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Roth, N. (1974). The Freud/Jung Letters. The Correspondence between Sigmund Freud and C. G. Jung. William McGuire, Ed., Translated by Ralph Manheim and R. F. C. Hull, Bollingen Series XCIV., Princeton University Press, 1974, 650 pp., $17.50. J. Amer. Acad. Psychoanal., 2(4):393-394.

(1974). Journal of American Academy of Psychoanalysis, 2(4):393-394

The Freud/Jung Letters. The Correspondence between Sigmund Freud and C. G. Jung. William McGuire, Ed., Translated by Ralph Manheim and R. F. C. Hull, Bollingen Series XCIV., Princeton University Press, 1974, 650 pp., $17.50

Review by:
Nathan Roth

As the years have passed since the death in 1939 of Sigmund Freud, and the biographies, autobiographies and correspondence of various notable personages in the psychoanalytic movement have made their appearance, an ever deepening understanding of this field of scientific thought has been made possible. Surely the Freud/Jung correspondence is one of the most significant and informative of these contributions. Of all the pieces of psychoanalytic history, few seem to this reviewer more interesting and gripping, more surprising, or more productive of new insights into the course of psychoanalytic events.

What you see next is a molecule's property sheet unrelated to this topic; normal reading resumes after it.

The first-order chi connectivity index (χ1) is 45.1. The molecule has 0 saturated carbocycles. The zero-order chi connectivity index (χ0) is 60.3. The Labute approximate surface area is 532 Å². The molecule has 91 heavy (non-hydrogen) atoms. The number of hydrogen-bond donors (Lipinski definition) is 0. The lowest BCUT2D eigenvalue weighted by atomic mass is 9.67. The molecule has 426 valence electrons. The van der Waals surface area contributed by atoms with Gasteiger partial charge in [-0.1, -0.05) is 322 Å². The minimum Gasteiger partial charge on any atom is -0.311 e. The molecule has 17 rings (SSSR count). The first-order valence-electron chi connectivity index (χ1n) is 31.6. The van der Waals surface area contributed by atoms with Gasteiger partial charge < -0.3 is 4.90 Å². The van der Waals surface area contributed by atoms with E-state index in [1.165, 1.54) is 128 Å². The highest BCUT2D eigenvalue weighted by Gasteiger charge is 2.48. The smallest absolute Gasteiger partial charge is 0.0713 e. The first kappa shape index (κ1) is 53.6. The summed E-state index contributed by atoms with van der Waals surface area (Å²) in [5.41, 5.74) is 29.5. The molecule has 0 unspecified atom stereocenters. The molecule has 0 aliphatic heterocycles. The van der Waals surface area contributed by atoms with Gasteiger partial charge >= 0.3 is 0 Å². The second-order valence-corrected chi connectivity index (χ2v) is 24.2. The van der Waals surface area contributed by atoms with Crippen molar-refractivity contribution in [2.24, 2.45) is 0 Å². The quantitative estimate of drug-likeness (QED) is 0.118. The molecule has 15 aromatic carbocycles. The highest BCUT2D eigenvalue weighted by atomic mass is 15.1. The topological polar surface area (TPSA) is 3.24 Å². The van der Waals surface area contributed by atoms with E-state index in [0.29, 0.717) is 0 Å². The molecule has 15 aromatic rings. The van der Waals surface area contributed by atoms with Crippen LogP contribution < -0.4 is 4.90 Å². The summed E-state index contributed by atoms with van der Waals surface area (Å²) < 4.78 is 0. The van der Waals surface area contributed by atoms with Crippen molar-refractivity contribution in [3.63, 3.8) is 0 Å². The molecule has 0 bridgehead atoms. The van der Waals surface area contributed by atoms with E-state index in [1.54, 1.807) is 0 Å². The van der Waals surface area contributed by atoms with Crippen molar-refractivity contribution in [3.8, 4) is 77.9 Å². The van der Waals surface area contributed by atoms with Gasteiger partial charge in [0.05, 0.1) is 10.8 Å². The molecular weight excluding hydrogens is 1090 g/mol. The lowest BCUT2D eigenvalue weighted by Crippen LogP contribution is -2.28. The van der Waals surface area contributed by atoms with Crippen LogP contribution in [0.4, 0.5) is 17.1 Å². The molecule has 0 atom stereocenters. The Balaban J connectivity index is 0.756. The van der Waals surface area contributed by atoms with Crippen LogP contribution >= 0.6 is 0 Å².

In these six years of active and close collaboration and friendship between two dedicated and resourceful men, carefully chronicled in a prolific correspondence, we find a wealth of information not hitherto accessible. At the outset there is the youthful Jung drawn to the mature Freud, apparently primarily to get help in the understanding of dreams. There was no other truly adequate source for this information. Freud is seen as attracted to the promising, zealous and engaging young man and indubitably forming a strong bond of affection for him. Indeed, he came to designate Jung as his “adopted son”, “crown prince” and the future leader of the psychoanalytic “cause.” Freud was not only impressed by the younger man's ability; he had other reasons for pursuing this attachment. Antisemitic Vienna had given him much reason to believe that a Christian leader would bring a readier consideration of his work.

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